Doctor of the Year

Last year the New York State Association for Rural Health honored me with the 2019 Gary Ogden MD Doctor of the Year award. I traveled to Niagara Falls with Solange for NYSARH's annual meeting to accept the award and meet folks. In my brief acceptance speech, I described myself as a journeyman doc. It was actually quite meaningful to be recognized for the everyday work I do, and helped me reflect on how everyday activities ought to be recognized by everyday people, everyday!

As we age, and naturally reflect on what we are leaving in the wake of our work, and perhaps even our legacies, I believe that taking lessons from the dying is a way to connect us with what truly matters right now. There are many helpful stories passed on from those who work with the dying mindfully, and the messages are similar: what is important in the end is how well you loved and how well you are loved. All the rest is secondary. How many missed opportunities are there each day? How greedy are we in our dreams and aspirations? That is, let's examine what exactly we are hoping for and inform ourselves what it is we discover in that process.

The trip to Niagara Falls segued into my reading of Roshi Joan Halifax, PhD's recent book "Standing at the Edge (Finding Freedom Where Fear and Courage Meet)," which, especially this year, has had enormous meaning for me. Many of us who care and whose work involves caring, walk around for our whole lives feeling as if we arent doing, and have never done quite enough. Roshi illuminates on "edge states" . At the risk of going on too long,and spoiling her wonderful book, I wont say more. (Look for a future post). Suffice it to say caregivers in every walk of life, just might need more self-care, more kindness directed at our own tender souls.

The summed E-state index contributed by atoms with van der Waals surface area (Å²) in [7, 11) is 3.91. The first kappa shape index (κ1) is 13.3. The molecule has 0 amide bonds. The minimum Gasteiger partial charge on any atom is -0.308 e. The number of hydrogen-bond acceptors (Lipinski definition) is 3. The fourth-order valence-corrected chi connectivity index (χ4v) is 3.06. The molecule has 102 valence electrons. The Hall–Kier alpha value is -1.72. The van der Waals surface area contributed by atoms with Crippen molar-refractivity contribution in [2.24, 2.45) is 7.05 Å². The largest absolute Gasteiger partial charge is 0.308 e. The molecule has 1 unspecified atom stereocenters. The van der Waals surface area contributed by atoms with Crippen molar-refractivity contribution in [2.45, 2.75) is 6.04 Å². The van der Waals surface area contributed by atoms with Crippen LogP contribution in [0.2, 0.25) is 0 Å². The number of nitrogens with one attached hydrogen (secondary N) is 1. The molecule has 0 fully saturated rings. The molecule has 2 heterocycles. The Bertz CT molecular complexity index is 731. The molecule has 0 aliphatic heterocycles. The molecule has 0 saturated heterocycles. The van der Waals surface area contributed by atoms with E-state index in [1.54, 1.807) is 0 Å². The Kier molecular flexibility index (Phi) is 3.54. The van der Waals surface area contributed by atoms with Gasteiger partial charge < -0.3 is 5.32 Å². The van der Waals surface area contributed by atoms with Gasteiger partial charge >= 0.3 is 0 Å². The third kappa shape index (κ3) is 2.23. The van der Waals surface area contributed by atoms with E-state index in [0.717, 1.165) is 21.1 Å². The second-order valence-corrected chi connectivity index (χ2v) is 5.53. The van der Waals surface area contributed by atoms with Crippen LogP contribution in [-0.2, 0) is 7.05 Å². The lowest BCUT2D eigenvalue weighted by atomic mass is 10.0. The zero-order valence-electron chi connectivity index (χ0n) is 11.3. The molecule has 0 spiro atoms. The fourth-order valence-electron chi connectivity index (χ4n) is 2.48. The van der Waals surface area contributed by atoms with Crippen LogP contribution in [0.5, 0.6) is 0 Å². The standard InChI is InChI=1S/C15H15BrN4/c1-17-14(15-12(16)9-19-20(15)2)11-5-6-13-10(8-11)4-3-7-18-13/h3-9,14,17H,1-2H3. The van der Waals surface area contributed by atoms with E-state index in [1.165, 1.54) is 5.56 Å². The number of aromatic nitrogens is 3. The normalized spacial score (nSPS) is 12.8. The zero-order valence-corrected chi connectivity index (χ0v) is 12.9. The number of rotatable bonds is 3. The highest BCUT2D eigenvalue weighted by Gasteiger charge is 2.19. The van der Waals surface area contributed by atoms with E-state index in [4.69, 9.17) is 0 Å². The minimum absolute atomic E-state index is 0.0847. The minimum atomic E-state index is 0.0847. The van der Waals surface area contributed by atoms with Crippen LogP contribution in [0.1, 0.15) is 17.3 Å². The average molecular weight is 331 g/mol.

My brief acceptance speech did give a shout out to my many teachers, though generically and un-named. But here, I am shouting to friend and Friend, a Quaker, named Mary Cadbury, who has been heard saying, as a guide to those who have received a compliment, an award, a recognition: It's OK to breathe, but don't' inhale! Really, a simple thank you, perhaps along with a bow, usually does the trick So once again, we return to mindfulness of the breath and gratitude to all.

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